Greyhounds get a second chance thanks to one Louisville guardian who started her own grassroots rescue group
By Wendy Wollenberg
Jennifer Watkins reveres Greyhounds so much that being a guardian of one inspired her to do more for these special dogs. “When people first meet one, they just fall in love,” she says of her favorite breed. Eleven months after adopting her first Greyhound, an eight-year-old retired racing dog named Brody, she began a rescue group with a friend and fellow dog lover. That was in 1998, when the Greyhounds of Shamrock was a committee of the Shamrock Pet Foundation, a Louisville organization committed to ending pet overpopulation, reducing the number of animals destroyed in shelters, and to educating the public about animal welfare issues. “I never thought about doing rescue work as a way of life,” Watkins says. “But Brody was so wonderful and taught me so much that I wanted to share this gift with others.”
The Greyhounds of Shamrock has grown so established over the past 13 years that it became its own separate nonprofit group in January. “For anyone thinking of starting a rescue group, partnering with a larger foundation is a great way to start,” Watkins says. The organization rescues mostly retired racing Greyhounds. “Racing dogs are used to routines, which makes them especially good for adoptions,” asserts Watkins, who has adopted two additional Greyhounds since Brody and fostered 16 others.
Watkins’ organization partners with shelters in other areas, such as New England and Florida, the largest dog racing state in the country. “It’s so nice to be able to help Kentucky and other places at the same time,” Watkins says. The group also fosters bred Greyhounds and dogs that are crossbred to become faster hunting companions, such as Hound and Beagle mixes. In fact, Watkins sees a rise in these types of dogs in shelters across the Kentucky, Ohio, and Indiana areas after hunting season ends each year.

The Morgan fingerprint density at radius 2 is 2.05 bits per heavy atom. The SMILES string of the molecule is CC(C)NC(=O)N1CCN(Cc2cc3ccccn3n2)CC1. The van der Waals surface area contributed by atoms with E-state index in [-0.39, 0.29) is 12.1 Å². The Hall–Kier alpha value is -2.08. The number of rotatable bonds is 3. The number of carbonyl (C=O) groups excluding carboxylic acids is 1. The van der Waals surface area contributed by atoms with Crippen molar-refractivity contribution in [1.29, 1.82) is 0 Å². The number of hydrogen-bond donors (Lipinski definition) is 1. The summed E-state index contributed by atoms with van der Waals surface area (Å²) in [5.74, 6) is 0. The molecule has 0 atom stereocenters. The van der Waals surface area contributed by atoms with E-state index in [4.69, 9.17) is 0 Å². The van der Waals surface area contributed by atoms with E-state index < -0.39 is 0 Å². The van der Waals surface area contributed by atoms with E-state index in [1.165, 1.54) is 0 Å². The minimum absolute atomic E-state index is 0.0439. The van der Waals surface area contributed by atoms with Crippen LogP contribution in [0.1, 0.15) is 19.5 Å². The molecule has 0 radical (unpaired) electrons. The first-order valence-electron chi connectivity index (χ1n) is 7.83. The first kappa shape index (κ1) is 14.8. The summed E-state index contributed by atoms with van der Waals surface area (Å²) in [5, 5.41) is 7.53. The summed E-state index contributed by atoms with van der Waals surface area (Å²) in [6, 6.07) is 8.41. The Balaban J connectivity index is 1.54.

A well-known advocate in the Greyhound community, Watkins has spoken at the annual International Greyhound Welfare Conference in Massachusetts, addressing attendees from all over the world about issues facing Greyhounds, including the decline of racing in the U.S. countered by its expansion to other countries in Asia and South America. She often brings rescued dogs with her to these high-profile speaking engagements.
Watkins believes education is the number one priority when it comes to adopting a dog of any breed. The Greyhounds of Shamrock hosts several educational events every month so potential adoptive families can meet and greet available dogs. “People need to be prepared about the type of dog they are thinking of bringing home,” she says. “They need to be 100 percent committed.”
The Greyhounds of Shamrock hosts its largest event, the Greyhound Festival of the Bluegrass, one weekend every July. More than 200 people from across the country attend the three-day affair, which includes a costume ball, a doggie ice cream social, live music, vendors, and much more. “The festival requires a lot of volunteer effort each year,” Watkins says. “But it’s all worth it.”
Watkins stresses the importance of always looking to shelters and rescue groups when adopting. “These animals make fantastic pets,” she says, referring to rescued dogs. “If I hadn’t taken that chance with Brody, my life would be very different right now. These animals give me more than I could ever give them.”
For more information about the Greyhounds of Shamrock, visit GreyhoundsofShamrock.org.